People who marry in their early 20s have better sleep in middle age, study finds 

Mail Online | 2/6/2019 | Dailymail.com Reporter
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People who fall in love and settle down in their 20s sleep better in middle age and suffer less stress, according to a new study.

Researchers say that their findings offer a possible explanation for how marriage reduces the risk of a premature death.

Immune - System - Bacteria - Infections

It is already known that just cuddling a loved one improves the immune system by exposing it to more bacteria, protecting against infections.

And regular sex works muscles you wouldn't otherwise use and increases blood flow.

Research - Team - University - Minnesota - Relationships

Now a research team at the University of Minnesota has found those who have positive, lasting relationships in their early adulthood experience less anxiety after the age of 32.

That, in turn, predicts better quality of sleep by the time they are 37, according to the findings published in the journal Personal Relationships.

Study - Author - Chloe - Huelsnitz - PhD

Study lead author Chloe Huelsnitz, a PhD candidate at the University of Minnesota, said sleep is a shared behavior between couples.

Relationships boost long term health by getting 'under the skin' - literally, she said.

Body - Literature - Ways - Partners - Levels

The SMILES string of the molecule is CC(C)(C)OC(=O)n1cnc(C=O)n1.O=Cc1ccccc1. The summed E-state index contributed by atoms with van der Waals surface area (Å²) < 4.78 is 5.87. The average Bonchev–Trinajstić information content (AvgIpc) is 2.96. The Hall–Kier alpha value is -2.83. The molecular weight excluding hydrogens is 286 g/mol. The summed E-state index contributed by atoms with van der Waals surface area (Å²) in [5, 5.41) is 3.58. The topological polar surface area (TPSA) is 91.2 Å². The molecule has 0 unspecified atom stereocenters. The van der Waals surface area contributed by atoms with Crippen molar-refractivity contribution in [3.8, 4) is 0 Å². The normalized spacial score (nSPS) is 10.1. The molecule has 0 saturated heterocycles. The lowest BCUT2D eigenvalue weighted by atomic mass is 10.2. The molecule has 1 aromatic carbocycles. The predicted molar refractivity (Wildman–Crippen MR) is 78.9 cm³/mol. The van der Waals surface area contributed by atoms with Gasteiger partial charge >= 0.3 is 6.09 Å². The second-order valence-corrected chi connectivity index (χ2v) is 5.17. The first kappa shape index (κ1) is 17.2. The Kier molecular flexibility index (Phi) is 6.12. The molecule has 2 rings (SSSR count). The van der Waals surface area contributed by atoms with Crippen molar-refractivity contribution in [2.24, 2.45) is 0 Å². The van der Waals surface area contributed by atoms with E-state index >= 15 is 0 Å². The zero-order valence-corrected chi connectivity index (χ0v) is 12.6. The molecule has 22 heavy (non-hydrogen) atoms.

It adds to a growing body of literature showing one of the important ways partners impact us is by lowering levels of life stress.

'The current study is the first to demonstrate stress exposure as a mechanism linking relationship effectiveness to an important health outcome - sleep quality - over time,' Huelsnitz said.

Body - Research - Relationships - Predictors - Health

'A large body of research has consistently found that romantic relationships are important predictors of long-term health and well-being.

'Although the behavioral processes linking relationships and health outcomes are not fully understood, sleep is a shared behavior in many romantic relationships, and it is a strong contender for how relationships 'get under the skin' to affect long-term health outcomes.

Research - Support - Stress - Exposure - Reduction

'The current research found support for a stress exposure reduction model of relationship effectiveness and sleep and added to a growing body of literature showing that one of the important...
(Excerpt) Read more at: Mail Online
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